But the film is never disconnected from the world, it is also its whole genius: to succeed pull from the cracks of reality to comment on the contemporary.
This world which, as Jong-Soo himself says, “remains a mystery” for the characters, then testifies to the problems that cross questions and fears in some South Korean youth from the late 2010s. This funny character, who is Ben, is also a beautiful manifestation of this.
In fact, the film will never confirm whether Ben is really burning greenhouses, whether he made Hae-Mi disappear, and will not give more details about his relationship with the young woman he finds out at the end of the film. . He is simply defined as an attractive playboy, a Gatsby – as he is directly named in the film – which is shrouded in mystery (where does his wealth come from? what is his profession?), but stays relatively warm and friendly.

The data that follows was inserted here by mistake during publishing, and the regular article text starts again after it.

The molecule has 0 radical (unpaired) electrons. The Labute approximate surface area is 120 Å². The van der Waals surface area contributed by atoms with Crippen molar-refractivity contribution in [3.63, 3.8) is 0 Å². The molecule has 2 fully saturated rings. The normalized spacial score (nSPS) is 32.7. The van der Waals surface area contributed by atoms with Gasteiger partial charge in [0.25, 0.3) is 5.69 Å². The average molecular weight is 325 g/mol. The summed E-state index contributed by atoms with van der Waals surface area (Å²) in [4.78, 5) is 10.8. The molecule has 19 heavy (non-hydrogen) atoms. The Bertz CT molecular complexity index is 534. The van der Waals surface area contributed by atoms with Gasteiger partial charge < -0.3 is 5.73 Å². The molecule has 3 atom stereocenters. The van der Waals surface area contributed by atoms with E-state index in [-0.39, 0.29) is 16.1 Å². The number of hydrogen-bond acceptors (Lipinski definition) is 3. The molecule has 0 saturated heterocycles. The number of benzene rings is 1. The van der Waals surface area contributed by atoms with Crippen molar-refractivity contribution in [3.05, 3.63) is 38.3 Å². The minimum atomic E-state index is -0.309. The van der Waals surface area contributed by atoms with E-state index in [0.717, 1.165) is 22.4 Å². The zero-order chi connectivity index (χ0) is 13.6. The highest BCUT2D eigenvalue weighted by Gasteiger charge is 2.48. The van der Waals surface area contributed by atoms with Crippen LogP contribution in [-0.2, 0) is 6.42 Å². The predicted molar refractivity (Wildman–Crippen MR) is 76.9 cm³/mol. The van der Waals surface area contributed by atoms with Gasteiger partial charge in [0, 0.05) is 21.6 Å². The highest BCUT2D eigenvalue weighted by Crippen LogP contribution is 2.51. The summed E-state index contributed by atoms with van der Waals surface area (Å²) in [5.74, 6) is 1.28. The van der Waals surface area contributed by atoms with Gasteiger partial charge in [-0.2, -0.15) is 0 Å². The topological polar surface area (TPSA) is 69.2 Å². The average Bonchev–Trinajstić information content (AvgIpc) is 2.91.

A new kind of antagonist?
But distrust of the camera combined with the ambivalence of Steven Yeun’s acting clearly indicates to the viewer the negative character of the character. This double movement of an antagonist written as a positive character, in addition to adding ambiguity to the film, installs the obvious figure of a new type of evil, a vacant, charming 2.0 monster who drives a Porsche, dresses well and takes care of himself. A kind of Patrick Bateman in short, but if antipathy and murderous madness would be hidden from the spectators.